At the Cibecue Creek Battle were twenty – four Apache scouts present. After the battle five scouts were charged for mutiny, desertion and inciting insurrection.
„Dead Shot“ , „Dandy Jim“ and „Skippy“ were sentenced to be hanged on March 3, 1882. Two other scouts, Private No. 11 ( it seems, no name is known ) and Private No. 15 ( Mucheco ) were sentenced to imprisonment on Alcatraz, but paroled in June 1884.
Dead Shot's wife hanged herself at San Carlos the day of the execution. Their two sons stayed at their camp, half-starved, until Lieutenant Gatewood learned about them and had rations issued to them. Both sons was given a home on Will Barnes` Ranch near Fort Apache. The men called the young boys „Riley“ and the younger brother by his Apache name, „ Eskinewah Napas“ Many people considered the scouts execution a grave miscarriage of justice. Lieutenant Cruse, writting many years later, commented : „I have always regretted the fate of Dead Shot and Skippy. The former was the sage of the Indian company, the latter the clown and wag. I doubted at the time if they had intentional part in firing upon us. It seemed to me that they were swept into the fight by exitement and force of evil cicumstances“
Source ( primarily) : The Apaches: Eagles of the Southwest, by Donald E. Worcester
"Passing the guardhouse on her way to the post trader's store, Mrs. Gilbert C. Smith, wife of Captain Smith, post quartermaster, was motioned to by Dandy Jim from a window. When she faced him there, the scout took from his neck and presented to her a red glass and turquoise string of beads. He said, "You take, me pretty soon hang." A sad final gesture for a condemned man."
Source: The Smoke Signal, No. 36, Fall 1978 - Aftermath of Cibecue; Court Martial of the Apache Scouts, 1881
This is an incredibly old board, but I'm hoping some of you are still receiving updates. It's like a note in a bottle sent out to sea. I am extremely interested in more info about the event, Dandy Jim and his necklace, in particular. Lola Smith (Mrs. Smith/Quartermaster's wife) was my great-great-grandmother. My great grandfather was Cornelius Cole born in 1869. I believe he was away at school during the time of the hanging.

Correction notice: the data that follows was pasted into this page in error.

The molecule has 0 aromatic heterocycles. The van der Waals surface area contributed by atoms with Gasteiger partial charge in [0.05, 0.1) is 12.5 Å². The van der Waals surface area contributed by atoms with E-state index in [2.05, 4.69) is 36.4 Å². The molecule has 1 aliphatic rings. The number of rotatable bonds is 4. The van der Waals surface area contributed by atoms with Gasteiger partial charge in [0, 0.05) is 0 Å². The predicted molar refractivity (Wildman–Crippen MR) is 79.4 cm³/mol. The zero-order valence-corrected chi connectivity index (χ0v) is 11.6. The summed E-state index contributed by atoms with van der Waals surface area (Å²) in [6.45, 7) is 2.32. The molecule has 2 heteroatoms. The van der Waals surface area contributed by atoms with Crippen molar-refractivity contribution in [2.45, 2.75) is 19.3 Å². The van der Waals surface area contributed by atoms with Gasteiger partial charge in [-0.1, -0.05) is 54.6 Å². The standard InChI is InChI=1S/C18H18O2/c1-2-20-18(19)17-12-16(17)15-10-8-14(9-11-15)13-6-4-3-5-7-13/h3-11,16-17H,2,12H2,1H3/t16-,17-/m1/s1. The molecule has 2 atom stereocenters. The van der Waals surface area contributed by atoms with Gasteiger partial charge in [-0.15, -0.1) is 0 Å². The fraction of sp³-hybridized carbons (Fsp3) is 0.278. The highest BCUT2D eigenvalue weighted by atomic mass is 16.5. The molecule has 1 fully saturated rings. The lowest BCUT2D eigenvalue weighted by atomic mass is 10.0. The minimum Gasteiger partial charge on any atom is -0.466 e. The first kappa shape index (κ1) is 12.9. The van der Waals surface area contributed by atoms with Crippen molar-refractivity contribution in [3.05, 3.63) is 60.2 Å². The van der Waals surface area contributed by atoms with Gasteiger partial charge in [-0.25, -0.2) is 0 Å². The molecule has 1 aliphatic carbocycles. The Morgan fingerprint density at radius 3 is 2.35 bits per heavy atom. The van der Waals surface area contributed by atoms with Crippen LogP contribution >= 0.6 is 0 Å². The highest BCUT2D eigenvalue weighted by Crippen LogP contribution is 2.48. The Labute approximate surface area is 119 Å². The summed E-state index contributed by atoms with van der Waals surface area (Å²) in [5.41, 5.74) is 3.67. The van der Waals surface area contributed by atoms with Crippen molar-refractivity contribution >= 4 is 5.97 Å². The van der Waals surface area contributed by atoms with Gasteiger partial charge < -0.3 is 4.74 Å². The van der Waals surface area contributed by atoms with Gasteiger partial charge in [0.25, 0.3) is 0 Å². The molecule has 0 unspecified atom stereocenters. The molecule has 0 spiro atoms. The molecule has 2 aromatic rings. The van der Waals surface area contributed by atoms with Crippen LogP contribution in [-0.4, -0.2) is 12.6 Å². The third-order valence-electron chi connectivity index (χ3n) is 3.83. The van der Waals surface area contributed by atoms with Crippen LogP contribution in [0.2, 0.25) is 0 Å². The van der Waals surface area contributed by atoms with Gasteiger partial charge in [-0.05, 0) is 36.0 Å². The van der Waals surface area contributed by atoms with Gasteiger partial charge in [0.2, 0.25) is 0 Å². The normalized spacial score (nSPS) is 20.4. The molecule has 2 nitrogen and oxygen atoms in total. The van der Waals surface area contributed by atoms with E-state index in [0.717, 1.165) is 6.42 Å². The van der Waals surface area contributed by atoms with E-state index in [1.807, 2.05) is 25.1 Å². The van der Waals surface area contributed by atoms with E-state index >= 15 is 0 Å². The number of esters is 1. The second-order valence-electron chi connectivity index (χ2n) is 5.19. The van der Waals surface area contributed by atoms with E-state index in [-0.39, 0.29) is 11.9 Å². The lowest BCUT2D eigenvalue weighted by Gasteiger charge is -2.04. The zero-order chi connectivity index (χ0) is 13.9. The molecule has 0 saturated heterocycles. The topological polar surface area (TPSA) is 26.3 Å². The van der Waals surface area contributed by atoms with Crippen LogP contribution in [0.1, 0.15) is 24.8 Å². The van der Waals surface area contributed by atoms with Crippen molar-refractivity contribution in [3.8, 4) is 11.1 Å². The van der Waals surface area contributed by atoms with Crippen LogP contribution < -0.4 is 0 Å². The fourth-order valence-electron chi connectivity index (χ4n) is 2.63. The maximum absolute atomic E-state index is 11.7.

Somebody mentioned a photo of the necklace?
I have done a truckload of research into the area in that area, but there is so little written about women other than who her father was, her husband, her son. I would like to think she was a positive face at the Ft. I hope she and Capt. Smith were more sympathetic to the Apache than her father Bill Oury. Please email: firstname.lastname@example.org
Post by natethegreat on May 16, 2019 16:24:13 GMT -5
The death of the Dreamer was sealed when the Apache scout turned and shot the platoon commander at the gate of the camp. Thats when the order was given to kill the dreamer. He was arrested for questioning. The commander of the force sent to arrest him was a fair man with no combat experience. In his report he mentions being taunted by the Apaches on the way to arrest the Dreamer, and feeling like at any moment they would turn on the Soldiers. Thats exactly what happened. In my opinion the Scouts were incited to muntiny by the important and influential war captains of the renegade Apache groups. (Nana, Naitche, Lozen, Juh, Geronimo, Perico)
The Dreamer recieved many gifts and was expected by alot of Apache warriors to bring the dead alive. The Dreamers life was in danger because the U.S. commander in the area knew that of course he could not raise the dead. You can not compare the death of The Dreamer to the death of Mangas Coloradas, who truly was murdered in captivity by future Confederate officers who did not care about anything.